Journal of Comparative Physiology A

, Volume 163, Issue 2, pp 215–225

The coding of the courtship song by an identified auditory neurone in the cricketTeleogryllus oceaniens (Le Guillou)

  • L. Harrison
  • G. Horseman
  • B. Lewis
Article

DOI: 10.1007/BF00612430

Cite this article as:
Harrison, L., Horseman, G. & Lewis, B. J. Comp. Physiol. (1988) 163: 215. doi:10.1007/BF00612430

Summary

  1. 1.

    Intracellular recordings were obtained from the ascending neurone ANA ofTeleogryllus oceanieus (Fig. 1 A). This neurone was identified by intracellular injection of Lucifer Yellow CH.

     
  2. 2.

    ANA typically shows inhibition in response to high intensities of low frequency tones (Fig. 1), but there is an additional underlying excitatory response (Fig. 2) which is revealed when the preparation is treated with 5×10−7M picrotoxin (Fig. 3).

     
  3. 3.

    In response to simulations of all three song types, presented at high intensities, the discharge produced by ANA maintains the fidelity of the temporal pattern of the trill phrase of the courtship song but not of the calling and aggression songs (Fig. 4).

     
  4. 4.

    The response of ANA to a simulation of the trill phrase of the natural courtship song involves the integration of post-synaptic inhibition and excitation (Fig. 5).

     
  5. 5.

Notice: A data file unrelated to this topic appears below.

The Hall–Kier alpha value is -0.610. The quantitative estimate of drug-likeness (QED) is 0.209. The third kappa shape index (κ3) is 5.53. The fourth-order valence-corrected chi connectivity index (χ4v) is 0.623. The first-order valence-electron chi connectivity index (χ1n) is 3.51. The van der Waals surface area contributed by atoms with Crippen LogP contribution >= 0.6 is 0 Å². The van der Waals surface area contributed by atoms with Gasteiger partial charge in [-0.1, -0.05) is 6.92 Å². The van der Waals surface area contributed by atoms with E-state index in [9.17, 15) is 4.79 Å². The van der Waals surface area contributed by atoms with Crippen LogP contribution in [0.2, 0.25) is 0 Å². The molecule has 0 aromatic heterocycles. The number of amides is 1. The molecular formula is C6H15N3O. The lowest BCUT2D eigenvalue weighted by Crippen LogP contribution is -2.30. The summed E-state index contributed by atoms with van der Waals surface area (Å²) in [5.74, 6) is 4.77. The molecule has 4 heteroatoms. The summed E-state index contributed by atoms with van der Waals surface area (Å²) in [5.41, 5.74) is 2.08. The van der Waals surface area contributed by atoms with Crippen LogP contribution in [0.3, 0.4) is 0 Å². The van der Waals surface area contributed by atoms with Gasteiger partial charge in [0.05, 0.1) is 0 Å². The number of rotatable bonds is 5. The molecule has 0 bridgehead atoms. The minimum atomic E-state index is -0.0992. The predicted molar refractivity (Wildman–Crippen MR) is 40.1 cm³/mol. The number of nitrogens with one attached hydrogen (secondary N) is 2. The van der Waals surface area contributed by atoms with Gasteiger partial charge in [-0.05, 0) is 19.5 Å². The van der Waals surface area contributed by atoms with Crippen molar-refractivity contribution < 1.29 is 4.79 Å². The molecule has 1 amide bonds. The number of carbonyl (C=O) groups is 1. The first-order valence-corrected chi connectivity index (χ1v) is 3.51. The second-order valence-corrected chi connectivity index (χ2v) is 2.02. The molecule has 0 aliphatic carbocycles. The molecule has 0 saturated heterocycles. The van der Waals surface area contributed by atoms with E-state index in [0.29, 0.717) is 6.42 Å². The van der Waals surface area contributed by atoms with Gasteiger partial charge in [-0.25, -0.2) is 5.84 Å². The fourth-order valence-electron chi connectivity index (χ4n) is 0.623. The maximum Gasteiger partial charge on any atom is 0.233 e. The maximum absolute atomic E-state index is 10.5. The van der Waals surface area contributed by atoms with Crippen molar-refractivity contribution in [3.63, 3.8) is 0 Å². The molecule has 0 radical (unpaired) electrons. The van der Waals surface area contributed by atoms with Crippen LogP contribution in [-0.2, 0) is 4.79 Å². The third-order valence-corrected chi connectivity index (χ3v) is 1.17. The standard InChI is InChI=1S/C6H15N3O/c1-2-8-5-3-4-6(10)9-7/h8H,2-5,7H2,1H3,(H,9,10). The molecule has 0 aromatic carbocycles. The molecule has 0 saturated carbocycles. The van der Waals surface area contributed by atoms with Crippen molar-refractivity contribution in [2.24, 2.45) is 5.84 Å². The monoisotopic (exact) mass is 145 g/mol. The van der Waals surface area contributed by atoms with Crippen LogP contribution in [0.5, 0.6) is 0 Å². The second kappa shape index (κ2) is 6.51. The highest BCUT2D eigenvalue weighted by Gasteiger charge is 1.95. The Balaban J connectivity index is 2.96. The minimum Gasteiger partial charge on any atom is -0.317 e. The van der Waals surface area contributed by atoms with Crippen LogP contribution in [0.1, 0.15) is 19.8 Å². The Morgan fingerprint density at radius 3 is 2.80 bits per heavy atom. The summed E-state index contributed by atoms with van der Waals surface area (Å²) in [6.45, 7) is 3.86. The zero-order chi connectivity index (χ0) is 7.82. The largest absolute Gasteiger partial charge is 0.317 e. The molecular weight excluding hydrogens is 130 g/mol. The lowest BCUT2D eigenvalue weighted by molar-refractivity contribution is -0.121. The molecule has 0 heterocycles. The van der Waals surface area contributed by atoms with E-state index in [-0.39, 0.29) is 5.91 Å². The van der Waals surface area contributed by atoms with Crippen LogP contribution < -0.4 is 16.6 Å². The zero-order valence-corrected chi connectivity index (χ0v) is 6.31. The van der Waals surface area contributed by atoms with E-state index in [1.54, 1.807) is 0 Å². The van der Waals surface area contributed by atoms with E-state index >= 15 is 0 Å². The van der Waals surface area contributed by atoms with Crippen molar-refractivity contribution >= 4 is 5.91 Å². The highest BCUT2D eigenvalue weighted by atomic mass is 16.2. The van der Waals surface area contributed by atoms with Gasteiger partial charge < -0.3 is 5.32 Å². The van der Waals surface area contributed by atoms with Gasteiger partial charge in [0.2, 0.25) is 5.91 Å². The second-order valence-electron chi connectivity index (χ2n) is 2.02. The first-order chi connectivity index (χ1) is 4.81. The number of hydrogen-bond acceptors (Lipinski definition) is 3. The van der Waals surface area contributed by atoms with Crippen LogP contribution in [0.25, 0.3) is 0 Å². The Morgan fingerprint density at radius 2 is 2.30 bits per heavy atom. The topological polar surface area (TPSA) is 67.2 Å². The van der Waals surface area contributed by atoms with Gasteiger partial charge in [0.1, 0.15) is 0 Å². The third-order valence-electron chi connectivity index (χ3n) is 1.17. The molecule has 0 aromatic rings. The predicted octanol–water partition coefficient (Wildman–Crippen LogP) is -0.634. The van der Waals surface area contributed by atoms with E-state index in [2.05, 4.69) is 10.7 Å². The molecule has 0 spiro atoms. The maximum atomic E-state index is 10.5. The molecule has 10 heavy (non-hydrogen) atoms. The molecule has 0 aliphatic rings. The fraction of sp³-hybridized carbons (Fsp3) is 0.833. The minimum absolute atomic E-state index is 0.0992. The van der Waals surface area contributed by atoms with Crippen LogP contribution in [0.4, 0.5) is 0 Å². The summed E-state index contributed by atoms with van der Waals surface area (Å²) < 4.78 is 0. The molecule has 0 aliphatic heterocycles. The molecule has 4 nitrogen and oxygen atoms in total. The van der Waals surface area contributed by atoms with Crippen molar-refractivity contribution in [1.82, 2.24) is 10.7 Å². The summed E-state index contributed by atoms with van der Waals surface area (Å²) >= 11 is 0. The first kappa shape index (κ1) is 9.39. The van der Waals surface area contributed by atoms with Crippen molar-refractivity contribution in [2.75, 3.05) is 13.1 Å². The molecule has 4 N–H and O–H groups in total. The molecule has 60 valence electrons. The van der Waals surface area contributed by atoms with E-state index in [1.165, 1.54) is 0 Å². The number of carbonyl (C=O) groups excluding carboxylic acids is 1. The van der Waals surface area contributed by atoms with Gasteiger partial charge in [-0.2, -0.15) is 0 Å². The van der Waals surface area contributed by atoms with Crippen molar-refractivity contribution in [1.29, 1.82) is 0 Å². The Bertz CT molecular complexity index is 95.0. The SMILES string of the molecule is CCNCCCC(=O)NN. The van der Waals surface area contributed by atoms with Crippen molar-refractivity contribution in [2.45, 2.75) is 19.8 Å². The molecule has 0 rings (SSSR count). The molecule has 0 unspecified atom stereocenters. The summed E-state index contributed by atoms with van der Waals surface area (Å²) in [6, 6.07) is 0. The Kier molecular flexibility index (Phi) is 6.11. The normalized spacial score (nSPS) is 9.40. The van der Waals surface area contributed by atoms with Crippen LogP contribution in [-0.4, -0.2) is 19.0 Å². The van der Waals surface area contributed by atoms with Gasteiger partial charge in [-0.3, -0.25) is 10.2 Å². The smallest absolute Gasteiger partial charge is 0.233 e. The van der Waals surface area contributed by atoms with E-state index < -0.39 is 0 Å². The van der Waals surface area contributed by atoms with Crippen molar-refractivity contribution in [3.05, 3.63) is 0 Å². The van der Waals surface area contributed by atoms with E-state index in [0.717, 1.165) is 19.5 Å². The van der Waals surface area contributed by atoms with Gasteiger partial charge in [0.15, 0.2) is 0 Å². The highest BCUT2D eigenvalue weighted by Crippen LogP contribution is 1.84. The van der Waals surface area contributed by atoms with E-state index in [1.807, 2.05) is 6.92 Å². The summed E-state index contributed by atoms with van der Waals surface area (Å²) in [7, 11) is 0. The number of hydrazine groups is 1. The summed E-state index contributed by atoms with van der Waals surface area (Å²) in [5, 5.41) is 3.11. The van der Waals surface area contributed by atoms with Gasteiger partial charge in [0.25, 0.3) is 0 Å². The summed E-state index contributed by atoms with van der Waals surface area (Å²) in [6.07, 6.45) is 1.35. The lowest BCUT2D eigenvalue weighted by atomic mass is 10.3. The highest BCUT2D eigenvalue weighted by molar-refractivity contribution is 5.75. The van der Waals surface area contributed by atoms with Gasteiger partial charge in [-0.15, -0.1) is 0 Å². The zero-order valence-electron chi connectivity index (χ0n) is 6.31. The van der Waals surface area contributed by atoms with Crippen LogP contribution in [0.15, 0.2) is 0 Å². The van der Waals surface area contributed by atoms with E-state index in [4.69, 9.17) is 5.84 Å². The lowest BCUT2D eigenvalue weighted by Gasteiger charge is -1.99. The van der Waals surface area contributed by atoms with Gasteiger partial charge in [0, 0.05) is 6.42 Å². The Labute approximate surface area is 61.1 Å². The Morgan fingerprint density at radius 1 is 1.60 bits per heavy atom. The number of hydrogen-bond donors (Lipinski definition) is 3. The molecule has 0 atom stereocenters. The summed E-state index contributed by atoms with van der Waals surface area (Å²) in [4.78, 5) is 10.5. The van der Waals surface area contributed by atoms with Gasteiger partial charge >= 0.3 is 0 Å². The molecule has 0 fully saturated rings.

The extent of this integration is affected by the frequency content, intensity and syllable rate at which the simulation is presented (Fig. 6).

     
  6. 6.

    We hypothesize that ANA is involved in the neural pathway responsible for the recognition of the courtship song: this role and its known function in predator avoidance behaviour is discussed.

     
  7. 7.

    A series of double electrode experiments, carried out to investigate the source of the neurally mediated inhibition shown by ANA, provided no evidence for the existence of effective synaptic connections between the paired omega neurones, ON1 and ANA (Figs. 7, 8).

     

Copyright information

© Springer-Verlag 1988

Authors and Affiliations

  • L. Harrison
    • 1
  • G. Horseman
    • 1
  • B. Lewis
    • 1
  1. 1.Department of Biological SciencesCity of London PolytechnicLondonEngland
  2. 2.Abteilung HuberMax-Planck Institut für VerhaltensphysiologieFederal Republic of Germany

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